Arts and Entertainment

A festival for filmmakers with ties to Bainbridge

Thirty-five years ago, in a much different Bainbridge Island, grassroots filmmaker Scott Taylor’s chums told him — you need to make another movie.

He and a group of friends had made one before — self-shot and produced — which Taylor said “brought down the house” at a 1973 house party. Now his friends were so into him making another that they were each willing to throw in $50 to make it happen.

On the spot, Taylor didn’t know what he would make the movie about until he was re-listening to an analog-recorded tape that he’d made of a six-minute-long joke at another 1970s Bainbridge soiree. He listened to it and laughed, listened again and laughed, and he said, “That’s the movie.”

His friends in turn laughed at him, but still offered support.

So the joke became the basis for this very hippie-ish movie — “Birth of Salesman” — about a guru leading his followers to ultimate wisdom, which turns out to be a joke in itself.

“We made it for $250,” Taylor said. “We didn’t really have to pay many of the production costs. My friend was a camera man at King TV at the time, and he would get these left over ends of the film, so we got free film and he shot it for us.”

The couple minutes of less-than-perfect, a bit-off-kilter audio, Taylor said, is paid off in full in the punchline.

Around the time of the film short’s “premiere” in 1977, it was awarded in a Seattle film festival and was shown for a duration at the city’s Harvard Exit Theatre.

It’s also part impetus and the complete essence of the Celluloid Bainbridge film festival.

So what’s the joke?

You’ve got to see the movie.

They show it every year at Celluloid Bainbridge, which, since 1998, has annually welcomed any and just about all films with some sort of connection to Bainbridge onto the big screen at the Lynwood Theatre, 4569 Lynwood Center Road.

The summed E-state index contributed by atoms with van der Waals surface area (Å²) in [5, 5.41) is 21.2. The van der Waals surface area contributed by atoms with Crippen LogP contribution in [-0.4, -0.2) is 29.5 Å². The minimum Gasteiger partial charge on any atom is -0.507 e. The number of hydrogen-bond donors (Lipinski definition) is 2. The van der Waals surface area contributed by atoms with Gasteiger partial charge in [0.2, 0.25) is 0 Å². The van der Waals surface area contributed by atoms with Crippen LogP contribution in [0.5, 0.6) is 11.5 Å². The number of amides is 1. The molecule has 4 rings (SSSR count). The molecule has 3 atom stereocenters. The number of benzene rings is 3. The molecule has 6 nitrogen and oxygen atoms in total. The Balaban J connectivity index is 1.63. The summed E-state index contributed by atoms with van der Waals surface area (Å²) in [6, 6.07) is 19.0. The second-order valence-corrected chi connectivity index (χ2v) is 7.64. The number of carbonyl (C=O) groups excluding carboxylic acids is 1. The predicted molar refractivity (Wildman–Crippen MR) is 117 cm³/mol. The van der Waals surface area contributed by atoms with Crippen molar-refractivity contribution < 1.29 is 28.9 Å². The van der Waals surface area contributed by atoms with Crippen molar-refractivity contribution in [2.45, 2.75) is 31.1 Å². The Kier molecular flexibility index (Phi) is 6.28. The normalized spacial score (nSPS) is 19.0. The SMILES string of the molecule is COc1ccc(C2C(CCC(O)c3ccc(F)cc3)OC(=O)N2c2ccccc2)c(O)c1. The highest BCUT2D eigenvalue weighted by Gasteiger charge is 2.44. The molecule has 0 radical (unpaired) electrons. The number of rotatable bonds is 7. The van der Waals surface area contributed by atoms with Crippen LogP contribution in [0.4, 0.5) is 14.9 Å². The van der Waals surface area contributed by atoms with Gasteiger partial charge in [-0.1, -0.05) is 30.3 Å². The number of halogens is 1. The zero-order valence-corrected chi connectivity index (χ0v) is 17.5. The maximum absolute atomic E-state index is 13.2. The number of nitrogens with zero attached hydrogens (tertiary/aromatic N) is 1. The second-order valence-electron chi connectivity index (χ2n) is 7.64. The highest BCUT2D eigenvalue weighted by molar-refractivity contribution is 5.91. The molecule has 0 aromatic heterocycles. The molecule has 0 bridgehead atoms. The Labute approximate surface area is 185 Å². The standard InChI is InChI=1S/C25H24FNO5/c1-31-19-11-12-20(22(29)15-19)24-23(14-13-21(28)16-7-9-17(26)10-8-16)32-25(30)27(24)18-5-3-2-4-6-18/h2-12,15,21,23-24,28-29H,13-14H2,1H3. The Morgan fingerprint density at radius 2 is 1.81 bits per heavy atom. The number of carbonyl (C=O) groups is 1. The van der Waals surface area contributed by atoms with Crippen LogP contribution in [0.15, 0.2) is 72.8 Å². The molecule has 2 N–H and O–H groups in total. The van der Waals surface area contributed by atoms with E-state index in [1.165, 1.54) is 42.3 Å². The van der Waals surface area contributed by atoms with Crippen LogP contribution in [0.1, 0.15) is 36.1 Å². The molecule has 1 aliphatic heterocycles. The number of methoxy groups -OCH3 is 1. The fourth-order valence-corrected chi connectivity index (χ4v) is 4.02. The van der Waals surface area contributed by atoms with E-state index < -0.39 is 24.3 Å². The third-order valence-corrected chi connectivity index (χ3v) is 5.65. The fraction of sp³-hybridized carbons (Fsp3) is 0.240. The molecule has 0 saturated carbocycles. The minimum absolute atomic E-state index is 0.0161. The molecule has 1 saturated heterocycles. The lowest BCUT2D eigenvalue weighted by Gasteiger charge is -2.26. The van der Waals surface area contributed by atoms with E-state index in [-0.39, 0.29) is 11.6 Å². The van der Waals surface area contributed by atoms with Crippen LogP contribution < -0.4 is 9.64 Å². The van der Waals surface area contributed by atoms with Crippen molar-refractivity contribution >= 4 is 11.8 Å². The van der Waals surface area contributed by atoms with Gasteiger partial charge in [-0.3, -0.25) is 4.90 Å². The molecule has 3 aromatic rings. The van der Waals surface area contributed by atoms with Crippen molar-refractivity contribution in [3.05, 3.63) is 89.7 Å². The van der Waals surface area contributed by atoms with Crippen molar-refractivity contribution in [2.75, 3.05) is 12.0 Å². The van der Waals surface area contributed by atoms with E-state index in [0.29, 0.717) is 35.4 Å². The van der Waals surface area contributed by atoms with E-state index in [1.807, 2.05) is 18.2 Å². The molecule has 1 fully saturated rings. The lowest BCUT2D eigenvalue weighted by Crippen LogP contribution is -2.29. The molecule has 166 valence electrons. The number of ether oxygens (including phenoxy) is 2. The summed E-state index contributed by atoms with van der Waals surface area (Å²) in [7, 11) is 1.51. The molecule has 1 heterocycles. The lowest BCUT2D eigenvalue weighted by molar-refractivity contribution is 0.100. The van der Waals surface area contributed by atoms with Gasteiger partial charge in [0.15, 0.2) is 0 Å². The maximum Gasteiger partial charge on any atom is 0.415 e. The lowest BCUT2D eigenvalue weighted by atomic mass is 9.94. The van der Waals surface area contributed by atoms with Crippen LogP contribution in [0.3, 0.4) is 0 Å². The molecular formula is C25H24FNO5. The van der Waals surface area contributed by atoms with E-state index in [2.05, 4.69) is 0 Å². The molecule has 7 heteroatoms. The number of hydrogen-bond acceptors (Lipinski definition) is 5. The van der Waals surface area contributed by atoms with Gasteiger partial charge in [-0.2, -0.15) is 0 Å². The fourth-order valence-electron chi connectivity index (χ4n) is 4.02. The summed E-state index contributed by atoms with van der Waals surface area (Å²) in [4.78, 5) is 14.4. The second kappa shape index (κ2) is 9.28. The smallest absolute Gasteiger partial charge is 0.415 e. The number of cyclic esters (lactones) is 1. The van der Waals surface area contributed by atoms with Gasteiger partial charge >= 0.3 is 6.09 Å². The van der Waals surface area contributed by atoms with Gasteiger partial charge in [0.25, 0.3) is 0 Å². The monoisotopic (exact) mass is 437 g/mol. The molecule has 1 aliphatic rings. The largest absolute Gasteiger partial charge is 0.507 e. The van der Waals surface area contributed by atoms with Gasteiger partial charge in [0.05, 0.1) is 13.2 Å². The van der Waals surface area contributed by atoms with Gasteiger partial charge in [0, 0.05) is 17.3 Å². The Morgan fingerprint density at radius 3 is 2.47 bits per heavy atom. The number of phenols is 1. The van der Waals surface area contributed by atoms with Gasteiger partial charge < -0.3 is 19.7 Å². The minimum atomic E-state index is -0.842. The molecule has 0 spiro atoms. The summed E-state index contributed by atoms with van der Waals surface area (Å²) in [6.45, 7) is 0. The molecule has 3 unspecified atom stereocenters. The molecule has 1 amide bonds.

It’s slated for 10 a.m. to 3:30 p.m March 15 and 10 a.m. to 8 p.m. March 16 this year, free and by donation, replete with features, shorts and filmmakers’ forums.

It kicks of with BI filmmaker Charles Oliver, director of Take, talking about — The Independent Film from Start to Finish — at 10 a.m. Saturday.

Taylor will also be there, hyping up the latest project he’s a part of, a documentary called “Bainbridge in the Seventies.”

But back to “Birth of a Salesman” — it was the first of the films called to attention when the idea for Celluloid Bainbridge came about 10 years ago, organizer Kathleen Thorne said.

When the festival first took off, showing films in conjunction with the downtown district arts walk, it was cause for filmmakers and filmheads around Bainbridge to scavenge their archives for any movies they’d made, or knew of, with island connections.

“Now it’s become a reason for some them to make a film,” Thorne said.

Indeed, much has changed from the days when organizers would get films submitted in so many different formats that they’d have to change the projector from 16 mm, to VHS, to DVD in between films.

These days, it’s all DVD.

“Really we should probably be calling it DVD Bainbridge now instead of Celluloid,” Thorne said — celluloid, of course, meaning the transparent plastic made from camphor and nitrocellulose, used for making motion pictures.

The pictures in Celluloid Bainbridge have evolved as well, while the festival also relocated to its home at the Lynwood Theatre.

Throughout, Thorne said, the festival has featured diverse snapshots from the history of Bainbridge, as well as offered a chance for the community to congregate around these filmmakers and give response to their work.

And while that may not always be pleasant, its’ all-in-all just a good time, she added.


Two years ago, Celluloid Bainbridge got a phone call from the National Endowment for the Arts Foundation offering a $10,000 grant. Festival organizers jumped at it and have used it in part to offer these free, first-hand Filmmaker Forums, in addition to their regular program, for anyone interested in making movies.

This year:

• 10 - 11 a.m., March 15 — Independent filmmaker Charles Oliver (director of “Take”) will describe The Independent Film from Start to Finish — conception to distribution — using his examples from his soon-to-be released movie.

• 10 a.m. to noon, March 16 — A three-person panel of attorneys from Seattle’s film industry will discuss Film and the Law — legal and financial issues concerning story rights, intellectual property issues, selling a script and more.

For a complete schedule of this year’s more than 20 films, visit the Bainbridge Arts and Humanities Website — — and search “Celluloid Bainbridge.”

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